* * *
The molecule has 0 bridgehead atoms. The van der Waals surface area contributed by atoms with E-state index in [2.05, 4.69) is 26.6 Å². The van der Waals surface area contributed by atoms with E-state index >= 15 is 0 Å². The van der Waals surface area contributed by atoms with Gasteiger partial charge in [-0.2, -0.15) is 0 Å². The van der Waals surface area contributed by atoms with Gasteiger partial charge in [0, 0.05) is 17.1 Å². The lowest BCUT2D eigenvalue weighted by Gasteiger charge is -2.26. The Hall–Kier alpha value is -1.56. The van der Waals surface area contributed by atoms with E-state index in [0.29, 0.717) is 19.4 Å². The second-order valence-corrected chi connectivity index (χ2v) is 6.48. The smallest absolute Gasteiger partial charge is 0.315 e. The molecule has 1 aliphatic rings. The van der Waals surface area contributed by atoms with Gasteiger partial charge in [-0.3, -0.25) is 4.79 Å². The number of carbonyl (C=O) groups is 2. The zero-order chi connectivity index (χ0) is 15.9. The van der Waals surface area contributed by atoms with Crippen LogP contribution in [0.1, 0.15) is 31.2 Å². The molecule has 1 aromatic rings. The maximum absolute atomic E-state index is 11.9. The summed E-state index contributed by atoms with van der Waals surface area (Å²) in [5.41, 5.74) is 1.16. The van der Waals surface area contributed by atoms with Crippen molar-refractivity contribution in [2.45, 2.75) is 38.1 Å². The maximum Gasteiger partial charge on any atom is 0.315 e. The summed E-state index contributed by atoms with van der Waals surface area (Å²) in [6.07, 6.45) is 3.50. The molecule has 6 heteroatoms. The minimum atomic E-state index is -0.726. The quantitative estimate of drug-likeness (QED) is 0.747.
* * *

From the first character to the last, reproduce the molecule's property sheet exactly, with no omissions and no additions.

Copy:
The molecule has 0 bridgehead atoms. The van der Waals surface area contributed by atoms with E-state index in [2.05, 4.69) is 26.6 Å². The van der Waals surface area contributed by atoms with E-state index >= 15 is 0 Å². The van der Waals surface area contributed by atoms with Gasteiger partial charge in [-0.2, -0.15) is 0 Å². The van der Waals surface area contributed by atoms with Gasteiger partial charge in [0, 0.05) is 17.1 Å². The lowest BCUT2D eigenvalue weighted by Gasteiger charge is -2.26. The Hall–Kier alpha value is -1.56. The van der Waals surface area contributed by atoms with E-state index in [0.29, 0.717) is 19.4 Å². The second-order valence-corrected chi connectivity index (χ2v) is 6.48. The smallest absolute Gasteiger partial charge is 0.315 e. The molecule has 1 aliphatic rings. The van der Waals surface area contributed by atoms with Gasteiger partial charge in [-0.3, -0.25) is 4.79 Å². The number of carbonyl (C=O) groups is 2. The zero-order chi connectivity index (χ0) is 15.9. The van der Waals surface area contributed by atoms with Crippen LogP contribution in [0.1, 0.15) is 31.2 Å². The molecule has 1 aromatic rings. The maximum absolute atomic E-state index is 11.9. The summed E-state index contributed by atoms with van der Waals surface area (Å²) in [5.41, 5.74) is 1.16. The van der Waals surface area contributed by atoms with Crippen molar-refractivity contribution in [2.45, 2.75) is 38.1 Å². The maximum Gasteiger partial charge on any atom is 0.315 e. The summed E-state index contributed by atoms with van der Waals surface area (Å²) in [6.07, 6.45) is 3.50. The molecule has 6 heteroatoms. The minimum atomic E-state index is -0.726. The quantitative estimate of drug-likeness (QED) is 0.747.